United States District Court, E.D. Michigan, Southern Division
ORDER GRANTING PETITIONER'S MOTION TO STAY PROCEEDINGS AND HOLD PETITION IN ABEYANCE AND ADMINISTRATIVELY CLOSING CASE
VICTORIA A. ROBERTS, District Judge.
This is a habeas case under 28 U.S.C. § 2254. Petitioner Victor Wilson is a state inmate at the Bellamy Creek Correctional Facility in Ionia, Michigan. He challenges his convictions for two counts of second-degree criminal sexual conduct. In addition to his habeas petition, Petitioner filed a Motion to Stay Proceedings and Hold Habeas Petition in Abeyance. The Court grants the motion.
Petitioner was convicted by a jury in Wayne County Circuit Court of two counts of second-degree criminal sexual conduct. He was sentenced as a fourth habitual offender to two concurrent terms of 30 to 50 years' imprisonment.
Petitioner filed an appeal of right in the Michigan Court of Appeals presenting these claims: (i) other act evidence was improperly admitted; (ii) ineffective assistance of trial counsel; (iii) prosecutorial misconduct; and (iv) trial court improperly exceeded sentencing guidelines. The Michigan Court of Appeals affirmed his convictions and sentences. People v. Wilson, No. 296307, 2011 WL 6267278 (Mich. Ct. App. Dec. 15, 2011).
Petitioner filed an application for leave to appeal to the Michigan Supreme Court raising the same claims raised in the Michigan Court of Appeals. The Michigan Supreme Court denied the application. People v. Wilson, 493 Mich. 882 (Mich. Nov. 7, 2012).
Petitioner then filed a motion for relief from judgment in the trial court, raising two additional ineffective assistance of trial counsel claims. The trial court denied the motion. People v. Wilson, No. 09-002410-FC (Wayne County Cir. Ct. May 2, 2013). Both state appellate courts denied Petitioner's applications for leave to appeal the trial court's decision. People v. Wilson, No. 317678 (Mich. Ct. App. Oct. 25, 2013); People v. Wilson, 495 Mich. 993 (Mich. Apr. 28, 2014).
Petitioner then filed the pending habeas corpus petition. He raises the same claims raised on direct and collateral review in state court. He also filed a motion to stay this proceeding so he may return to state court and exhaust additional, newly-discovered claims.
State prisoners must exhaust available state remedies for each of the claims presented in a habeas petition before seeking a federal writ of habeas corpus. 28 U.S.C. § 2254(b)(1). Petitioner states that, although the claims raised in the petition are exhausted, he would like to raise additional, unexhausted claims: (i) newly-discovered evidence establishes his innocence; (ii) trial counsel was ineffective in failing to investigate and previously discover this evidence; and (iii) appellate counsel was ineffective in failing to investigate and locate exculpatory witnesses. Petitioner seeks a stay so he may return to state court to exhaust these claims.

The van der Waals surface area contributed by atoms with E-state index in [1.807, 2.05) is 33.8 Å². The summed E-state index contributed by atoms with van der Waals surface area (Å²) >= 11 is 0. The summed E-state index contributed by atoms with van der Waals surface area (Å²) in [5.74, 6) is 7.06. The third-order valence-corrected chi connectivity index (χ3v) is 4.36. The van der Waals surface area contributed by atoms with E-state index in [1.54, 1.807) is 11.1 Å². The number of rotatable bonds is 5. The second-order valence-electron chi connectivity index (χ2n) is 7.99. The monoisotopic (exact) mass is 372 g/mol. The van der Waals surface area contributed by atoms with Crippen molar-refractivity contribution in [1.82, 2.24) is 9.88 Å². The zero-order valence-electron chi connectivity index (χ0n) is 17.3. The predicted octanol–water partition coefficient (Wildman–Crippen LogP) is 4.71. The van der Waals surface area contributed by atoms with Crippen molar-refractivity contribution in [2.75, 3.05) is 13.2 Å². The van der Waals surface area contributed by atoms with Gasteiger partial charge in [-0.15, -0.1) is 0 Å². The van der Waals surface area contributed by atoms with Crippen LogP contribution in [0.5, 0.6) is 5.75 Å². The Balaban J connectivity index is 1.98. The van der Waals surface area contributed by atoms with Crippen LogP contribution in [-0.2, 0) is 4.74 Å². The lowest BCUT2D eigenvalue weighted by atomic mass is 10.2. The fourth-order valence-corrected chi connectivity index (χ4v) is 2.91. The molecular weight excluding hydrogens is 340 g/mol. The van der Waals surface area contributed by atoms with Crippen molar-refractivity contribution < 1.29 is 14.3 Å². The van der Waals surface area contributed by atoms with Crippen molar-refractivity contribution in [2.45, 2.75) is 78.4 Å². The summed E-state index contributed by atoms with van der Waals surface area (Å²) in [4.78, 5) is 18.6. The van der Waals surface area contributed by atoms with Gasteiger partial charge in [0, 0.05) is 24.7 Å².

A federal court may stay a federal habeas petition and hold further proceedings in abeyance pending resolution of state court post-conviction proceedings if outright dismissal of a habeas petition would jeopardize the timeliness of a future petition, there is good cause for the petitioner's failure to exhaust those claims, the unexhausted claims are not "plainly meritless, " and "there is no indication that the petitioner engaged in intentionally dilatory litigation tactics." Rhines v. Weber, 544 U.S. 269, 278 (2005).
In this case, the outright dismissal of the petition, even without prejudice, may preclude future consideration of Petitioner's claims in this court due to the expiration of the statute of limitations. See 28 U.S.C. § 2241(d)(1). Staying a habeas corpus proceeding is appropriate where a second, exhausted habeas petition may be time barred by the AEDPA's statute of limitations. See Hargrove v. Brigano, 300 F.3d 717, 720-21 (6th Cir. 2002). The Court finds that outright dismissal of the petition would jeopardize the timeliness of any future habeas petition.
The Supreme Court did not define "good cause" in Rhines, nor has the Sixth Circuit Court of Appeals done so. See Bates v. Knab, 2011 WL 2785244, *5 (S.D. Ohio July 15, 2011), citing Hnatiuk v. Trombley, 2008 WL 3305157 (E.D. Mich. Aug. 11, 2008). A number of federal courts have concluded that the Rhines good cause requirement is less stringent than the good cause showing required in the context of procedural default. See Lockridge v. Ludwick, 2009 WL 5217592, *3 (E.D. Mich. Dec. 28, 2009) (holding that "good cause under Rhines is something less than the cause needed to excuse a procedural default"); Bryant v. Greiner, 2006 WL 1675938, *5 (S.D. N.Y. June 15, 2006) (same); Rhines v. Weber, 408 F.Supp.2d 844, 849 (D.S.D. 2005) (on remand, applying a more expansive definition of "good cause" than the showing needed for cause to excuse a procedural default); Jackson v. Roe, 425 F.3d 654, 662 (9th Cir. 2005) (holding that "good cause" standard prescribed in Rhines does not require a showing of "extraordinary circumstances").
Petitioner asserts ineffective assistance of appellate counsel as cause for his failure to exhaust these claims. An appellate attorney cannot be expected to raise his own ineffective assistance on appeal. Combs v. Coyle, 205 F.3d 269, 276 (6th Cir. 2000). ...